Mike warned Marissa back in high school that if they kissed, she’d never get over it. He was joking, but he was also right.
Ten years later and Marissa is well and truly stuck in Mike’s friend-zone and he’s made it very clear that’s where she’s staying. Her love-life isn’t the only part of her life that’s in a rut so when her elderly parents pack up and move South, Marissa admits it’s time to move on with her life.
With the encouragement of her friends Lucy and Cherie, the matchmaker, she updates her wardrobe and her attitude. Lucy’s engagement party is the perfect place to start fresh and find her old self again, the self that likes to dance until dawn. Mike wants Marissa to be happy and he’s convinced he’s not up to the job, but he doesn’t like watching her flirt with other men or worse, dating again. His twin brother, Todd, who is Marissa’s best friend warns him to back off, he’s had his chance.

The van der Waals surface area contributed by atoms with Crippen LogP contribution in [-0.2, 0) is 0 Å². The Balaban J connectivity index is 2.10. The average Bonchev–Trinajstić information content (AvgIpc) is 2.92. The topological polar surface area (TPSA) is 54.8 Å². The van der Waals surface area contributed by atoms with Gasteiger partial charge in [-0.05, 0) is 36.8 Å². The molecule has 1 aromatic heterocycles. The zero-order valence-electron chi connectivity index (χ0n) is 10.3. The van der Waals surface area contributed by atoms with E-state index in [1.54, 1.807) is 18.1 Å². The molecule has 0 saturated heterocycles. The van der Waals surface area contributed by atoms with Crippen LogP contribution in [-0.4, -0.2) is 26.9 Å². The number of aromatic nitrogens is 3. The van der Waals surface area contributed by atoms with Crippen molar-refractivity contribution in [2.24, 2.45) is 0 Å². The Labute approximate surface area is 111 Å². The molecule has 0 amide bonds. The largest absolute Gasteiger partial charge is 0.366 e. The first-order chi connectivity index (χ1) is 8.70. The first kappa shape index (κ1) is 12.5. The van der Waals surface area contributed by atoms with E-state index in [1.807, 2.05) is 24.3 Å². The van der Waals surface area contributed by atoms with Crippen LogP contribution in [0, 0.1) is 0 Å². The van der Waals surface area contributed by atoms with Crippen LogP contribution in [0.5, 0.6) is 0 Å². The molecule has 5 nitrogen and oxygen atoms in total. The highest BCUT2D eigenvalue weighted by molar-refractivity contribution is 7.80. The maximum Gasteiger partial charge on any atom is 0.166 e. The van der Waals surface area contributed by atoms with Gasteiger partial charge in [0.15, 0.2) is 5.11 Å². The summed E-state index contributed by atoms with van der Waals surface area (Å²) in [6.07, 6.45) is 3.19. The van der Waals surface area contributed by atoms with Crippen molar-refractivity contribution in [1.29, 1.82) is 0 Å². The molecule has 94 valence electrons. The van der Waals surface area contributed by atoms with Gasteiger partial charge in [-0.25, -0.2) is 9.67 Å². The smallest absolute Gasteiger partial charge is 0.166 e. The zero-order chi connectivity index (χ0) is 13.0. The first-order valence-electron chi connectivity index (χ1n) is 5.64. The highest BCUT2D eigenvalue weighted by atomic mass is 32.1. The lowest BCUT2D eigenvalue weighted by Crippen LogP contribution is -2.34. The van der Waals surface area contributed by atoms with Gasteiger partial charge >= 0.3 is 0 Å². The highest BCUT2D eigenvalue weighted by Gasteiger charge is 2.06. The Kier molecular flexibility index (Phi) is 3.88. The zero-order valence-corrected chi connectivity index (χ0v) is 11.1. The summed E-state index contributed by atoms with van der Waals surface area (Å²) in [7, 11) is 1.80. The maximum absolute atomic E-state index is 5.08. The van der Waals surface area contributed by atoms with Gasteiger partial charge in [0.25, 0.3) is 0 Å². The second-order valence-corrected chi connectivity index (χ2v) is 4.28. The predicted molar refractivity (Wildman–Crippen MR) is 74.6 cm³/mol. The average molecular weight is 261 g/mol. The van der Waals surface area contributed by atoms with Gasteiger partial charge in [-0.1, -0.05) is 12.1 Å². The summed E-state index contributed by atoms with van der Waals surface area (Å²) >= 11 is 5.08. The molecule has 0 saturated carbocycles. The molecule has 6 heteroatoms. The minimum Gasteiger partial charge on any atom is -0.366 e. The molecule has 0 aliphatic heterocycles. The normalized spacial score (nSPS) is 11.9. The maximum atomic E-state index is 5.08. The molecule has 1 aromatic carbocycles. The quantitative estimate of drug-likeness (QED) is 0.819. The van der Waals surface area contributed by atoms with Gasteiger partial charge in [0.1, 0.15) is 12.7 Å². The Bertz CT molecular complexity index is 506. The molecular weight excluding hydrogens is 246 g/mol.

Is this a case of not knowing what you’ve got till it’s gone? And if so what is Mike prepared to do to get Marissa back with the whole town there to offer him advice.
Will Marissa and Mike get their happily ever after or is it a case of too little too late?
Any Way You Plan It is Book 4 in The Upper Crust Series
Book 1 – Any Way You Slice It
Book 2 – Any Way You Dream It
Book 3 – Any Way You Fight It.
About the author – Monique McDonell
I am an Australian author who writes contemporary women’s fiction including chick lit and romance.
I have written all my life especially as a child when I loved to write short stories and poetry. At University I studied Creative Writing as part of my
Communication degree. Afterwards I was busy working in public relations I didn’t write for pleasure for quite a few years although I wrote many media releases, brochures and newsletters. (And I still do in my day-job!)
When I began to write again I noticed a trend – writing dark unhappy stories made me unhappy. So I made a decision to write a novel with a happy ending and I have been writing happy stories ever since.
I am the author of five stand alone novels including Mr. Right and Other Mongrels and Hearts Afire and the Upper Crust Series. Many of my novels focus on an Australian characters meeting and visiting US characters.